Passengers not travelling on a British Passport are advised to contact their relevant Foreign & Commonwealth office for individual Visa requirements.
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Health facilities, hygiene and disease risks vary worldwide and you should take health advice about your specific needs from your general practitioner or a specialist clinic as early as possible before travel. Those planning to become pregnant should discuss their travel plans with their healthcare provider to assess their risk of infection with Zika. For information about Zika, other mosquito-borne diseases (such as Dengue fever and Chikungunya), Lyme Disease (caused by tick bites), and to receive advice on mosquito bite avoidance measures, please visit Insect and tick bite avoidance.
In addition, we highly recommend that you seek specialist advice from your doctor and, where recommended, obtain vaccinations or tablets for protection against, for example: Malaria, Hepatitis A, Polio and Typhoid. In some cases, treatments for Malaria should begin well in advance of travel. Travellers may also be required to show Yellow Fever Certificates on arrival in certain destinations ie, some African countries. Please note that you are strongly advised against scuba-diving for 24 hours before travelling by air. We would also like to draw your attention to the risk of DVT (Deep Vein Thrombosis) and recommend that you consult with your doctor before travelling.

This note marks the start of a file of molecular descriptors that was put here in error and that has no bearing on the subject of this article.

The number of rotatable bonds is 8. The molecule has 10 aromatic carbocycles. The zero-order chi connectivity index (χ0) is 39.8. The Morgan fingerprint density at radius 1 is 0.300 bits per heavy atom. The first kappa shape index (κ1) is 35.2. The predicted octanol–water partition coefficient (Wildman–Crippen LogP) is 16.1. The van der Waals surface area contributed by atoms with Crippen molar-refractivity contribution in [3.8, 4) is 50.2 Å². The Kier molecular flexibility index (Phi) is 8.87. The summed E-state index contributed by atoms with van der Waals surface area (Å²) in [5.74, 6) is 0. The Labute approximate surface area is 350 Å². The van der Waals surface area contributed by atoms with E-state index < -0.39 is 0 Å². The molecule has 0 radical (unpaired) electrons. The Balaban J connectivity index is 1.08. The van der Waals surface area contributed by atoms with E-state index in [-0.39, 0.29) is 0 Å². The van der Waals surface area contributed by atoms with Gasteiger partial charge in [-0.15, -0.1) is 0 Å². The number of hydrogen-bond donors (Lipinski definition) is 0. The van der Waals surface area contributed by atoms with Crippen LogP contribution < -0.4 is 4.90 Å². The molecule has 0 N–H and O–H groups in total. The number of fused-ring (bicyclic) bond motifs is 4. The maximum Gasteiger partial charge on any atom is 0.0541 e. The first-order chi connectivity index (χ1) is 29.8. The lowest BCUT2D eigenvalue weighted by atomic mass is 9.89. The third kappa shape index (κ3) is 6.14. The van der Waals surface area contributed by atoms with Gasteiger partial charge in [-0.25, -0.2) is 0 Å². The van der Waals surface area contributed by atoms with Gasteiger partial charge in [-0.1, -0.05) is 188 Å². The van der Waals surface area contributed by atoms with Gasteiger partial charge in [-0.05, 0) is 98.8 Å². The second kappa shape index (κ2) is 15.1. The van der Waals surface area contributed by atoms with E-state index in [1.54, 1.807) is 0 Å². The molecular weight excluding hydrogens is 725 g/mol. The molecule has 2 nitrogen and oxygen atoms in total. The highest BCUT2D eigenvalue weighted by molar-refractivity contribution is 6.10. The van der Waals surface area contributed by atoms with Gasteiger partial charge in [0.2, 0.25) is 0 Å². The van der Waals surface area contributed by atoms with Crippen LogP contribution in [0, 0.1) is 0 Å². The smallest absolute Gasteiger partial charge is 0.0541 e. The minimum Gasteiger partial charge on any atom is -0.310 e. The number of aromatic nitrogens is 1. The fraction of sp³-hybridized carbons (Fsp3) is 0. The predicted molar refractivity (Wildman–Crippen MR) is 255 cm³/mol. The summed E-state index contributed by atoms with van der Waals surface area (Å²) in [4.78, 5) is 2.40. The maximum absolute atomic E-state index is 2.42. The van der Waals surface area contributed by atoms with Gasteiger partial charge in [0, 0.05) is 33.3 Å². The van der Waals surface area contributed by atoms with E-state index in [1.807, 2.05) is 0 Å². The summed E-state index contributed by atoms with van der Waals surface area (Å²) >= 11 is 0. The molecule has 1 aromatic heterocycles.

Visit the FCDO website and select your destination country for the very latest travel advice: Foreign Travel Advice. Additional sources of information include: Public Health England, The National Travel Health And Network Centre, Foreign And Commonwealth Office and your General Practitioner or a specialised clinic.
Please be advised that a Yellow Fever Vaccination Certificate will be required for travel (in any direction) between South Africa, Kenya, Tanzania and Zambia. Health facilities, hygiene and disease risks vary worldwide. You should take health advice about your specific needs as early as possible. Sources of information include: www.fco.gov.uk